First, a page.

red cedar, as a stubborn wrestler unwillingly accepting its fate in rocky, high-altitude landscapes with frequent storm and avalanche exposure . This extreme environment shapes alpine junipers into striking forms of odd proportions. Young trees typically show a pyramidal crown, which becomes rounded and irregular in old trees . The thick branches are often curved or contorted and lichen overgrowth occurs on furrowing or dying branches in the canopy, as seen in the top picture. The smooth bark of young trees turns gray and flaky with age. John Muir writes : “The bark is of bright cinnamon color, and, in thrifty trees, beautifully braided and reticulated, flaking off in thin, lustrous ribbons that are sometimes used by Indians for tent-matting.”
Western juniper seed cones (female cones) mature over a two-year period into juniper berries containing one or two seeds: the berry-like cones are initially 2 mm in diameter, growing in two seasons from purple-red to blue or purple with a glaucous bloom, subglobose to ellipsoid, fleshy or pulpy, more or less resinous, eventually dry, falling soon after ripe . Mammals and birds exploit the blueberry-sized berries as food crop.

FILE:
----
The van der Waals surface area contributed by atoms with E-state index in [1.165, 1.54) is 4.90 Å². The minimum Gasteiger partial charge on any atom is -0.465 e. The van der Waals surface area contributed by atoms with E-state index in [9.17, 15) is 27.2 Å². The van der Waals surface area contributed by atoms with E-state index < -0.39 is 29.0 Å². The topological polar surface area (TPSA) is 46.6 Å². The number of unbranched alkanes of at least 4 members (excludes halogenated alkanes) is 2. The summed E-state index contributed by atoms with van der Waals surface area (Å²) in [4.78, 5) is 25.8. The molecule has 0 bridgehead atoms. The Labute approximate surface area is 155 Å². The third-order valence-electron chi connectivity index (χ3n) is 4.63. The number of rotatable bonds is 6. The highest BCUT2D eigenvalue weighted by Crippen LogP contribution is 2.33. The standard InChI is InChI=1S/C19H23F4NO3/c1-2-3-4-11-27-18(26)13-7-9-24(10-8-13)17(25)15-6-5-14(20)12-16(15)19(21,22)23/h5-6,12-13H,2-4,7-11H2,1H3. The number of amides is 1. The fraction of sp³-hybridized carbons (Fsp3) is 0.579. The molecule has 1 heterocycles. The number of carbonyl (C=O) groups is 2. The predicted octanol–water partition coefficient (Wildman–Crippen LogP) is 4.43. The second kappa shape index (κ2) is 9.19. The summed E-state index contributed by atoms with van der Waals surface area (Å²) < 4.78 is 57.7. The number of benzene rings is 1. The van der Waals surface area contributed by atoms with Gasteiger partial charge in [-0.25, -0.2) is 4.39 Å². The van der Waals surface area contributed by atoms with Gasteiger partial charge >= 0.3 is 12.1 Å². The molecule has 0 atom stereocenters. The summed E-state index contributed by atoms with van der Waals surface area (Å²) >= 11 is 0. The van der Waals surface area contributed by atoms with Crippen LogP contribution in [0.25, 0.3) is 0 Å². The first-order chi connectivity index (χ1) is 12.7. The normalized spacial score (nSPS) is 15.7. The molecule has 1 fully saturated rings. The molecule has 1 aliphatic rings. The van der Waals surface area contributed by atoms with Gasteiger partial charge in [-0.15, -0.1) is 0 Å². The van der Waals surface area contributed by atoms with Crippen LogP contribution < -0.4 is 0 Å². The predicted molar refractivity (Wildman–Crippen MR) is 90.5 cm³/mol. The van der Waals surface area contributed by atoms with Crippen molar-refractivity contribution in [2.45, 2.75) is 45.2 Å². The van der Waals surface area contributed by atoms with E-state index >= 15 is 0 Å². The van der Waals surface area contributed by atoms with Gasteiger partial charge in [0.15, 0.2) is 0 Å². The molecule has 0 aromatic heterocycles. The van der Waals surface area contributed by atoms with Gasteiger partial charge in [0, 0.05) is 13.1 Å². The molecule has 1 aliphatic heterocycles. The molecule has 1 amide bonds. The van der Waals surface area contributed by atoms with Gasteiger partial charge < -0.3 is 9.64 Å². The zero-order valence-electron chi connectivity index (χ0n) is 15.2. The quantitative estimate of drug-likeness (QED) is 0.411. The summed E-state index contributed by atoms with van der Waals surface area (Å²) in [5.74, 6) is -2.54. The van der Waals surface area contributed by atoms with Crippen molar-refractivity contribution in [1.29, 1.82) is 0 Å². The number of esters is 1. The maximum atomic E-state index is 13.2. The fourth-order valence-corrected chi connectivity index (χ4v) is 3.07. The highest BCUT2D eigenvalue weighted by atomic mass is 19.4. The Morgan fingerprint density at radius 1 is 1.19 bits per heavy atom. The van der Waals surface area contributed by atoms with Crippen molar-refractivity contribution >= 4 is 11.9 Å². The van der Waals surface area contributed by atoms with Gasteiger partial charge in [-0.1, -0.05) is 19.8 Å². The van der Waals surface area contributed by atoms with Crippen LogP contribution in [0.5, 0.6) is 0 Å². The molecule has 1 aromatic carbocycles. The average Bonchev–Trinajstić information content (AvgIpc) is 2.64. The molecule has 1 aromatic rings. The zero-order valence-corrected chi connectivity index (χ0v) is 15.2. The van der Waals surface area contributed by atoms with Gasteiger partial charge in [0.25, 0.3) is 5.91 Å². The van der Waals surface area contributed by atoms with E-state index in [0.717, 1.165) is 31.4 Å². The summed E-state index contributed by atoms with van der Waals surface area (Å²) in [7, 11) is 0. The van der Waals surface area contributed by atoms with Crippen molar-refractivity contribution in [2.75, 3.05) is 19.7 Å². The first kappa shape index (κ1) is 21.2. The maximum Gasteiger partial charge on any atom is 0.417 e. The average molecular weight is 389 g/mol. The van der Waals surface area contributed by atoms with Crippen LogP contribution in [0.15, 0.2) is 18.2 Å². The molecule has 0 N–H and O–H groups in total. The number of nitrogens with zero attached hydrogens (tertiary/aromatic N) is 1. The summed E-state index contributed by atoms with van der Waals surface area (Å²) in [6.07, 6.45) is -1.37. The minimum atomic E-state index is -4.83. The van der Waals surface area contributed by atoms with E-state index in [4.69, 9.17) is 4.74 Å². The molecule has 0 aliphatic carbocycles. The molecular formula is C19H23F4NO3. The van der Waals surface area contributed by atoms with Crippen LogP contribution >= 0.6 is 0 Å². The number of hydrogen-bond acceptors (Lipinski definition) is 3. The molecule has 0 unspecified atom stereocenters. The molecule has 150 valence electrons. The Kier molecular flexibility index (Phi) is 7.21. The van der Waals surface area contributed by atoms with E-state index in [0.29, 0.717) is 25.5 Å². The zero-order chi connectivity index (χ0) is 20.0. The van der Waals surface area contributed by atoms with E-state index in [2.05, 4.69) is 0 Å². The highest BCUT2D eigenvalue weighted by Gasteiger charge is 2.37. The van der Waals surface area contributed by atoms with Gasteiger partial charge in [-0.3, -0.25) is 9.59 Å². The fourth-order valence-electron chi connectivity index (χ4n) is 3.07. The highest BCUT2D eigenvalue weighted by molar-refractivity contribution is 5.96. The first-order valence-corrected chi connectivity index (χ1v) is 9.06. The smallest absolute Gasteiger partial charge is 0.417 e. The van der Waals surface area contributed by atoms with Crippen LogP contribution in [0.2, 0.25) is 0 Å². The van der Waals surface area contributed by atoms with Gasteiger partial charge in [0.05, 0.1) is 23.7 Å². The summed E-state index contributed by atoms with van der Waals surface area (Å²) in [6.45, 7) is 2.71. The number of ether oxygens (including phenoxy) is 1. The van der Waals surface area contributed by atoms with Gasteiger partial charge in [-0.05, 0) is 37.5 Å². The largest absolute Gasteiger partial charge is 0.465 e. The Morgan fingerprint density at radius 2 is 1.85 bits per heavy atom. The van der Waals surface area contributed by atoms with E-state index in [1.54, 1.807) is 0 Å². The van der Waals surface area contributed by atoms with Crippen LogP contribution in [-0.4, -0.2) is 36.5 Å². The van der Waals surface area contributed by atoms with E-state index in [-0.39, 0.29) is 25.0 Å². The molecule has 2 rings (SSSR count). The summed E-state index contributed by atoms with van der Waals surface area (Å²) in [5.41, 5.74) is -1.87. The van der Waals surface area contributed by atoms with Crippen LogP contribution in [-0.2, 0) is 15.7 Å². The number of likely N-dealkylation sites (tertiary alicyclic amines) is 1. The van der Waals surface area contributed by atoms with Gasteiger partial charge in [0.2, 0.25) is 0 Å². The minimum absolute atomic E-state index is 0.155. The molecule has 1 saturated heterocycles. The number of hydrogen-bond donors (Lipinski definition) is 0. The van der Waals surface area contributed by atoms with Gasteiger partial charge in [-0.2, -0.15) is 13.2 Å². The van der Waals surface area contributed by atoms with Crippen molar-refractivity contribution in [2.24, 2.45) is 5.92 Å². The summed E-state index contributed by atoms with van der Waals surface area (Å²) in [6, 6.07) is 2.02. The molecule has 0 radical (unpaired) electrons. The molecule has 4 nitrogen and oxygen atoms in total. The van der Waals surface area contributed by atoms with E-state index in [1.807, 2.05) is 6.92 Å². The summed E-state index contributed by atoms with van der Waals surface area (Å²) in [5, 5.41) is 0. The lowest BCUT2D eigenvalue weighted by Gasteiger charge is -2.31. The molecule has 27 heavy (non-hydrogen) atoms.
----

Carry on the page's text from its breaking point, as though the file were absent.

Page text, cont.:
The pictures herein were made on a hike along the Pacific Crest Trail (PCT) between Ebbett's Pass and the Carson-Iceberg Wilderness. At the upper Noble Canyon, near Noble Lake, two steadfast junipers grow on granite where the PCT winds upward the eastern canyon slope, on which no other trees seem to endure.
References and more to explore
 John Muir: The Mountains of California. The Century Company, New York, 1894. Note: see pages 144 to 146 in the Penguin Classics Book print of 1985 with an introduction by Edward Hoagland.
 The Gymnosperm database: Juniper occidentalis Hooker 1838 [http://www.conifers.org/cu/Juniperus_occidentalis.php].